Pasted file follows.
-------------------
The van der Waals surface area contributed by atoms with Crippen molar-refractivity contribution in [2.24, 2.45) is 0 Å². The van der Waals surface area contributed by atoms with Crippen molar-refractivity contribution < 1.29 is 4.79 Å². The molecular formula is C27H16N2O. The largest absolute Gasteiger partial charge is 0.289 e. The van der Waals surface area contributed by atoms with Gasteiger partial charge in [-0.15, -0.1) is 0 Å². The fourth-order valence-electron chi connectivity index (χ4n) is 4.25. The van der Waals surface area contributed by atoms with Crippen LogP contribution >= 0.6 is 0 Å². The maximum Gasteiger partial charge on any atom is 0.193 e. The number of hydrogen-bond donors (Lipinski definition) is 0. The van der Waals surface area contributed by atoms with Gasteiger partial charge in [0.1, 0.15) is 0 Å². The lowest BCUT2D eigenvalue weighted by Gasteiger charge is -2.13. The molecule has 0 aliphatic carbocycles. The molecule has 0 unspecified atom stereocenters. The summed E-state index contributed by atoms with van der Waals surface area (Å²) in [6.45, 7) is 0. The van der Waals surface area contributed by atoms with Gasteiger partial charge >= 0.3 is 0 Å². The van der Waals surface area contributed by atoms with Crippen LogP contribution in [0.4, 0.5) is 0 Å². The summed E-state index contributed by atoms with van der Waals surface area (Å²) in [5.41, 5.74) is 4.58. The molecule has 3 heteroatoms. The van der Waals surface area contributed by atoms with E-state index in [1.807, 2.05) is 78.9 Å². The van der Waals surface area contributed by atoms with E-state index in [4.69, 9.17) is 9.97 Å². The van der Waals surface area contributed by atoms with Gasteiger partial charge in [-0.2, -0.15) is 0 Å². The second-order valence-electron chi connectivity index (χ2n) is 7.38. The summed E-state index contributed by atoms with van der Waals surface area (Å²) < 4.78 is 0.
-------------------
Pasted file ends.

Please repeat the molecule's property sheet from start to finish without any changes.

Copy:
The van der Waals surface area contributed by atoms with Crippen molar-refractivity contribution in [2.24, 2.45) is 0 Å². The van der Waals surface area contributed by atoms with Crippen molar-refractivity contribution < 1.29 is 4.79 Å². The molecular formula is C27H16N2O. The largest absolute Gasteiger partial charge is 0.289 e. The van der Waals surface area contributed by atoms with Gasteiger partial charge in [-0.15, -0.1) is 0 Å². The fourth-order valence-electron chi connectivity index (χ4n) is 4.25. The van der Waals surface area contributed by atoms with Crippen LogP contribution >= 0.6 is 0 Å². The maximum Gasteiger partial charge on any atom is 0.193 e. The number of hydrogen-bond donors (Lipinski definition) is 0. The van der Waals surface area contributed by atoms with Gasteiger partial charge in [0.1, 0.15) is 0 Å². The lowest BCUT2D eigenvalue weighted by Gasteiger charge is -2.13. The molecule has 0 aliphatic carbocycles. The molecule has 0 unspecified atom stereocenters. The summed E-state index contributed by atoms with van der Waals surface area (Å²) in [6.45, 7) is 0. The van der Waals surface area contributed by atoms with Gasteiger partial charge >= 0.3 is 0 Å². The van der Waals surface area contributed by atoms with Crippen LogP contribution in [0.4, 0.5) is 0 Å². The summed E-state index contributed by atoms with van der Waals surface area (Å²) in [5.41, 5.74) is 4.58. The molecule has 3 heteroatoms. The van der Waals surface area contributed by atoms with E-state index in [1.807, 2.05) is 78.9 Å². The van der Waals surface area contributed by atoms with E-state index in [4.69, 9.17) is 9.97 Å². The van der Waals surface area contributed by atoms with Gasteiger partial charge in [-0.2, -0.15) is 0 Å². The second-order valence-electron chi connectivity index (χ2n) is 7.38. The summed E-state index contributed by atoms with van der Waals surface area (Å²) < 4.78 is 0.